3rd Rock’s Season 6 A Funny Finale For Former Standout NBC Sitcom

Courtesy:  Mill Creek Entertainment

Courtesy: Mill Creek Entertainment

Today’s sitcoms are anything family friendly.  They have become increasingly over laden with sexual innuendo, foul language, and completely dumbed down humor.  These are the main complaints that are received by many audiences about many of the sitcoms currently airing on television’s “Big 4”, and even on some cable based comedies.  Thank goodness for companies Mill Creek Entertainment for offering audiences an alternative to the mostly blue humor that pollutes today’s comedies.  One of the most recent of those alternatives from Mill Creek Entertainment is the release of NBC’s hit sitcom, 3rd Rock from the Sun Season Six.

The sixth and final season of the once powerhouse NBC comedy is just as funny as the show’s previous five seasons thanks once again to the show’s writers.  The Solomon family continues trying to learn the ways of humans in its ongoing mission, all while creating its own share of laughs along the way.  Dick learns in the show’s final season that he’s *gasp* Canadian.  The Solomon family also temporarily takes on new lives in an alternate universe.  And Tommy experiences the human experience that is college.  These are just a few of the funny moments that fill out the final season of 3rd Rock from the Sun.  That’s not all that makes this season such a joy.  A who’s who of guest stars appears throughout Season six, too, adding to the laughs.  A whole slew of fellow NBC stars come in this season including former Saturday Night Live cast members Darrell Hammond, Tracy Morgan, and Ana Gasteyer.  Richard Belzer (Law & Order: SVU) and Mark McKinney (The Kids in the Hall) and singer Elvis Costello also show up this season.  Even as small as their parts are, the guest stars add their own comic element to the show, making it even more entertaining.

The writing in 3rd Rock’s final season is just as entertaining as it was in the series’ premiere season.  Some might have considered it a bit of a cheap thing to do a Saturday Night Live crossover and a slight pump for Law & Order: SVU.  But it all works quite well in the two-part episode, “Dick’ll Take Manhattan.”  The writers, probably knowing it was the show’s last season, take a playful stab at then fellow NBC hit, Saturday Night Live and even the NBC brass as Harry becomes the head of the network.  The writers didn’t just take a stab at NBC.  They even poked fun at HBO’s then hit show, Sex and the City, with Sally (Kristen Johnston) taking the place of Sarah Jessica Parker’s Carrie.  It gets even funnier, with each member of the cast having their own hilarious moments.  This standout episode was just one that served as a tribute to the wit of the show’s writers.  Fans will also love the semi-political comedy of “Red, White & Dick.”  This episode sees Dick discovering that he is Canadian in his quest to become more American.  What it is about this kind of joke that makes it so funny is anyone’s guess.  Canada seems to be the butt of so many jokes in American entertainment.  But it is hilarious nonetheless, and it serves as a solid cornerstone for Dick’s attempts to become more American and in the same vein, more human.  It will have any viewer laughing till they cry.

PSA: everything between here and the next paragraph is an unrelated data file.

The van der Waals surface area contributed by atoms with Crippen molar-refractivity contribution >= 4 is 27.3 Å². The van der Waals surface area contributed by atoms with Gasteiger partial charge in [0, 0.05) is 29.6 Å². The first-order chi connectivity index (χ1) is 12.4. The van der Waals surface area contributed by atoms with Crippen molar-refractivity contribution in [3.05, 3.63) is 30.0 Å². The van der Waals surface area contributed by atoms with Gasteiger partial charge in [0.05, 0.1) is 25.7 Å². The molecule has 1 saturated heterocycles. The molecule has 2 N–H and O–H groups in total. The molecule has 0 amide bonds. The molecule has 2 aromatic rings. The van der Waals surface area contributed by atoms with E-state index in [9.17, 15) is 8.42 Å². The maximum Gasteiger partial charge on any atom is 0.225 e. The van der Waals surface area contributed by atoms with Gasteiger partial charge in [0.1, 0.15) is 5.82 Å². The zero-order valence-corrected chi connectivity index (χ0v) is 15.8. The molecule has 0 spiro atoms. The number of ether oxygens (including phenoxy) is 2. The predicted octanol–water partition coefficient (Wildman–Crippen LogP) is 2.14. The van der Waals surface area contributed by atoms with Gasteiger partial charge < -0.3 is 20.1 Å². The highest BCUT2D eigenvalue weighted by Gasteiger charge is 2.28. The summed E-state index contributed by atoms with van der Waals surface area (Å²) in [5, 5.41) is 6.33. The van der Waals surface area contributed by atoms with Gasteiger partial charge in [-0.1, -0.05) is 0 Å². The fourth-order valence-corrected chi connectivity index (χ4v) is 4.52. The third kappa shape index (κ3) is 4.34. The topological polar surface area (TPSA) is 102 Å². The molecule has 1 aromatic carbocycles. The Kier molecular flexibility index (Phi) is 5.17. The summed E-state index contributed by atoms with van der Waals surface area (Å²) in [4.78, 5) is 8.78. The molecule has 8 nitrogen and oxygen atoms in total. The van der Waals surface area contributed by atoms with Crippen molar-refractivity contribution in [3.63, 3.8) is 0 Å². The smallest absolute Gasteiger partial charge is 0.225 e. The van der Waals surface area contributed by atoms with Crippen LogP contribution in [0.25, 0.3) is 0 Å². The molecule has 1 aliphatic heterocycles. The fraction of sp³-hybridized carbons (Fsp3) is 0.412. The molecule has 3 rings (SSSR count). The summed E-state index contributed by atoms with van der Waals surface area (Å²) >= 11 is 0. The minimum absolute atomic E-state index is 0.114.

The writing behind each episode of 3rd Rock’s final season offers nonstop laughs in every episode.  It’s a prime example of what used to make NBC a powerhouse network during the 1990s.  The cameo guest spots don’t hurt, either.  Megan Mullally (Will & Grace) appears as Mary’s (Jane Curtin) sister Renita Albright this season.  She sets out to steal Dick from Mary purely out of sibling rivalry.  That adults could be such strong rivals goes back to the show’s solid writing.  Audiences will love watching Mary and Renita going back and forth, sniping at one another like two little children.  Mullally is just one of the many guest stars that made an appearance this season.  Richard Belzer, Tracy Morgan, and Ana Gasteyer—all NBC stars—made appearances, as did singer Elvis Costello.  Costello made an appearance in the series finale.  The others all appeared in the two-parter, “Dick’ll Take Manhattan.”  Watching a then young Joseph Gordon-Levitt go toe to toe with the then rising SNL stars is a laugh riot.  Who ever would have thought that Tommy would date Ana Gasteyer.  And his moments with Tracy Morgan are just as funny.

The writing and the guest spots together make this final season a fitting way to close out what is by this critic’s view, one of the greatest sitcoms of the 20th century.  The DVD release of this season has one more aspect that while not being perfect, is still good in its own right.  Mill Creek has packaged all three discs of this set in their own envelope.  Mill Creek Entertainment is the only company that packages DVDs in this fashion.  It isn’t a perfect packaging method, considering that the envelopes are not padded.  That would make them perfect.  But having them in envelopes allows audiences to take as many discs as they want when travelling instead of having to take an entire DVD case.  This is actually quite smart in its own right.  If the higher ups at Mill Creek would maintain its form of packaging and simply make the envelopes padded, it would make this packaging fashion quite impressive and the overall presentation of its multi-disc sets that much more impressive.  3rd Rock from the Sun Season Six is available now on DVD.  It can be ordered online via the Mill Creek Direct website at https://www.millcreekdirect.com/3rd-rock-from-the-sun-season-6.html. After ordering the three-disc set, audiences can find out about more releases from Mill Creek Entertainment on its official website, http://www.millcreekentertainment.com or its official Facebook page, http://www.facebook.com/MillCreekEnt.